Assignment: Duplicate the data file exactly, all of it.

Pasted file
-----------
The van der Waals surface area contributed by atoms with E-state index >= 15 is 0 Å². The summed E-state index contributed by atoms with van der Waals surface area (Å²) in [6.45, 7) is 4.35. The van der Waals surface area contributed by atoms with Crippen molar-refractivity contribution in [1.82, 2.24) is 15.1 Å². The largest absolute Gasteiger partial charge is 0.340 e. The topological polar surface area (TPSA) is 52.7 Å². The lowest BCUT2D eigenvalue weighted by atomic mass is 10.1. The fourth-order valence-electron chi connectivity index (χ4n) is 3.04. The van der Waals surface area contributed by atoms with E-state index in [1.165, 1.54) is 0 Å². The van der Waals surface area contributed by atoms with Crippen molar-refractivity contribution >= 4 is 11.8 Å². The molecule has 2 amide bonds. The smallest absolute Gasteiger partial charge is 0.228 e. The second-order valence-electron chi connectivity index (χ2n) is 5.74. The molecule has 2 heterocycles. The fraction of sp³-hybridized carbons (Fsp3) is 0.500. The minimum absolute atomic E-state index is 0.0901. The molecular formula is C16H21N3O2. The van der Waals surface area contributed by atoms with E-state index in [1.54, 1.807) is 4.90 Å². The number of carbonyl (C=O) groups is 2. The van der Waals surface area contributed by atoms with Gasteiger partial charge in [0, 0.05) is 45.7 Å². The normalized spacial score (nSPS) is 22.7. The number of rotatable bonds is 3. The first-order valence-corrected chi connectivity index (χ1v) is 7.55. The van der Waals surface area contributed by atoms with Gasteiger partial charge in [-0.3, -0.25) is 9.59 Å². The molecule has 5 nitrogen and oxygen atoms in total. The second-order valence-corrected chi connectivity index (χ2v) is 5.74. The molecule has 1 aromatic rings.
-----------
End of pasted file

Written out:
The van der Waals surface area contributed by atoms with E-state index >= 15 is 0 Å². The summed E-state index contributed by atoms with van der Waals surface area (Å²) in [6.45, 7) is 4.35. The van der Waals surface area contributed by atoms with Crippen molar-refractivity contribution in [1.82, 2.24) is 15.1 Å². The largest absolute Gasteiger partial charge is 0.340 e. The topological polar surface area (TPSA) is 52.7 Å². The lowest BCUT2D eigenvalue weighted by atomic mass is 10.1. The fourth-order valence-electron chi connectivity index (χ4n) is 3.04. The van der Waals surface area contributed by atoms with E-state index in [1.165, 1.54) is 0 Å². The van der Waals surface area contributed by atoms with Crippen molar-refractivity contribution >= 4 is 11.8 Å². The molecule has 2 amide bonds. The smallest absolute Gasteiger partial charge is 0.228 e. The second-order valence-electron chi connectivity index (χ2n) is 5.74. The molecule has 2 heterocycles. The fraction of sp³-hybridized carbons (Fsp3) is 0.500. The minimum absolute atomic E-state index is 0.0901. The molecular formula is C16H21N3O2. The van der Waals surface area contributed by atoms with E-state index in [1.54, 1.807) is 4.90 Å². The number of carbonyl (C=O) groups is 2. The van der Waals surface area contributed by atoms with Gasteiger partial charge in [0, 0.05) is 45.7 Å². The normalized spacial score (nSPS) is 22.7. The number of rotatable bonds is 3. The first-order valence-corrected chi connectivity index (χ1v) is 7.55. The van der Waals surface area contributed by atoms with Gasteiger partial charge in [-0.3, -0.25) is 9.59 Å². The molecule has 5 nitrogen and oxygen atoms in total. The second-order valence-corrected chi connectivity index (χ2v) is 5.74. The molecule has 1 aromatic rings.